Lisette Varón-Carvajal is a PhD Candidate at Rutgers University. You can tweet and suggest books at @LisetteVaron
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    • 1 hr 8 min
    James Stafford, "The Case of Ireland: Commerce, Empire and the European Order, 1750-1848" (Cambridge UP, 2022)

    James Stafford, "The Case of Ireland: Commerce, Empire and the European Order, 1750-1848" (Cambridge UP, 2022)

    James Stafford teaches at Columbia University, where he specializes in the political and intellectual history of Ireland, Britain and Western Europe since 1750, with a particular interest in questions of political economy and international order.
    In this interview he discusses his new book The Case of Ireland: Commerce, Empire and the European Order, 1750-1848 (Cambridge UP, 2022), which offers a fresh account of Ireland’s place in European debates about commerce and empire during a global era of war and revolution.
    The late eighteenth and early nineteenth centuries have long been seen as a foundational period for modern Irish political traditions such as nationalism, republicanism and unionism. The Case of Ireland offers a fresh account of Ireland's neglected role in European debates about commerce and empire in what was a global era of war and revolution. Drawing on a broad range of writings from merchants, agrarian improvers, philosophers, politicians and revolutionaries across Europe, this book shows how Ireland became a field of conflict and projection between rival visions of politics in commercial society, associated with the warring empires of Britain and France. It offers a new perspective on the crisis and transformation of the British Empire at the end of the eighteenth century, and restores Ireland to its rightful place at the centre of European intellectual history.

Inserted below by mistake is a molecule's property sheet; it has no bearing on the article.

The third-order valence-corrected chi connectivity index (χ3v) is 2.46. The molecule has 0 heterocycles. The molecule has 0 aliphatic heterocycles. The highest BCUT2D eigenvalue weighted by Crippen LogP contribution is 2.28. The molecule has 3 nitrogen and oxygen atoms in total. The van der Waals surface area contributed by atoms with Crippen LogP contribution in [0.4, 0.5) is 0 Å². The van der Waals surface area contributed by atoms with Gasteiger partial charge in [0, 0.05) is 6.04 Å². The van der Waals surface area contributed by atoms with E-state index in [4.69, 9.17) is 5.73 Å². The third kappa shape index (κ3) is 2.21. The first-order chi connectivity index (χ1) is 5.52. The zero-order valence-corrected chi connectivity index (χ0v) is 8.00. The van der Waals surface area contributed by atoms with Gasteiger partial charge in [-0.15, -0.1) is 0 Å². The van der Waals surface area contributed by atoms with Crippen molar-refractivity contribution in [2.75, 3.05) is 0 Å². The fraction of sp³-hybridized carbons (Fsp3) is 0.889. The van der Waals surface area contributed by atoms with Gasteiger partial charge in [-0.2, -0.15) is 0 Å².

Aidan Beatty is a historian at the Honors College of the University of Pittsburgh.
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    • 46 min